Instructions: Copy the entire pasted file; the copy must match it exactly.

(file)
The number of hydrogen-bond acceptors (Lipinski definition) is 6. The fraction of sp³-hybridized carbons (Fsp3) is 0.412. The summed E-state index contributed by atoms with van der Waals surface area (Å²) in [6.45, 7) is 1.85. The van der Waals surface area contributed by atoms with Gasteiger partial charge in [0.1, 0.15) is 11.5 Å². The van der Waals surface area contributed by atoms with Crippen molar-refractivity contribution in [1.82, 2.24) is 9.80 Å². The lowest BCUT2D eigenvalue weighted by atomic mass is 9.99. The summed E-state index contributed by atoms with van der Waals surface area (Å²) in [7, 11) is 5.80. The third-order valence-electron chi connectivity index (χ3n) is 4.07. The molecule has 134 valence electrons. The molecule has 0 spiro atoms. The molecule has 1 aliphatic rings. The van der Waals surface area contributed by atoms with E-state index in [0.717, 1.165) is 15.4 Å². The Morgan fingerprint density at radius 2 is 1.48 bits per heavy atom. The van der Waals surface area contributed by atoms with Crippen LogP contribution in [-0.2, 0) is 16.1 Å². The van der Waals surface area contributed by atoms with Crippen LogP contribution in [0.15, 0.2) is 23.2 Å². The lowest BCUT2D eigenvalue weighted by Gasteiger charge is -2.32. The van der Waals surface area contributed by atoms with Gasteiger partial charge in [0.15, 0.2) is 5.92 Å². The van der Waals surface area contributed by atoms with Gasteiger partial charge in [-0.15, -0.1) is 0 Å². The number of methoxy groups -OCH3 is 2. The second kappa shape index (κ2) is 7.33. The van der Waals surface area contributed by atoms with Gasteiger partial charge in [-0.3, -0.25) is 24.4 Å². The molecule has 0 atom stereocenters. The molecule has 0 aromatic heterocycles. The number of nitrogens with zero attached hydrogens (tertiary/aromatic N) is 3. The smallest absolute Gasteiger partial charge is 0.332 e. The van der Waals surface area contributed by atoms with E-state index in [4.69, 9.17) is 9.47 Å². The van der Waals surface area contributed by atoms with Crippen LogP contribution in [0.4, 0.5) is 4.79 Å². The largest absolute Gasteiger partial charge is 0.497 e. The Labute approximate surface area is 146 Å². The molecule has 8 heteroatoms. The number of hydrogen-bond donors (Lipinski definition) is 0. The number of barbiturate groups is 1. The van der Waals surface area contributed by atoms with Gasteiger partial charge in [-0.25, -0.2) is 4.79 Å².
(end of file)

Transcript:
The number of hydrogen-bond acceptors (Lipinski definition) is 6. The fraction of sp³-hybridized carbons (Fsp3) is 0.412. The summed E-state index contributed by atoms with van der Waals surface area (Å²) in [6.45, 7) is 1.85. The van der Waals surface area contributed by atoms with Gasteiger partial charge in [0.1, 0.15) is 11.5 Å². The van der Waals surface area contributed by atoms with Crippen molar-refractivity contribution in [1.82, 2.24) is 9.80 Å². The lowest BCUT2D eigenvalue weighted by atomic mass is 9.99. The summed E-state index contributed by atoms with van der Waals surface area (Å²) in [7, 11) is 5.80. The third-order valence-electron chi connectivity index (χ3n) is 4.07. The molecule has 134 valence electrons. The molecule has 0 spiro atoms. The molecule has 1 aliphatic rings. The van der Waals surface area contributed by atoms with E-state index in [0.717, 1.165) is 15.4 Å². The Morgan fingerprint density at radius 2 is 1.48 bits per heavy atom. The van der Waals surface area contributed by atoms with Crippen LogP contribution in [-0.2, 0) is 16.1 Å². The van der Waals surface area contributed by atoms with Crippen LogP contribution in [0.15, 0.2) is 23.2 Å². The lowest BCUT2D eigenvalue weighted by Gasteiger charge is -2.32. The van der Waals surface area contributed by atoms with Gasteiger partial charge in [0.15, 0.2) is 5.92 Å². The van der Waals surface area contributed by atoms with Gasteiger partial charge in [-0.15, -0.1) is 0 Å². The number of methoxy groups -OCH3 is 2. The second kappa shape index (κ2) is 7.33. The van der Waals surface area contributed by atoms with Gasteiger partial charge in [-0.3, -0.25) is 24.4 Å². The molecule has 0 atom stereocenters. The molecule has 0 aromatic heterocycles. The number of nitrogens with zero attached hydrogens (tertiary/aromatic N) is 3. The smallest absolute Gasteiger partial charge is 0.332 e. The van der Waals surface area contributed by atoms with E-state index in [4.69, 9.17) is 9.47 Å². The van der Waals surface area contributed by atoms with Crippen LogP contribution in [0.4, 0.5) is 4.79 Å². The largest absolute Gasteiger partial charge is 0.497 e. The Labute approximate surface area is 146 Å². The molecule has 8 heteroatoms. The number of hydrogen-bond donors (Lipinski definition) is 0. The number of barbiturate groups is 1. The van der Waals surface area contributed by atoms with Gasteiger partial charge in [-0.25, -0.2) is 4.79 Å².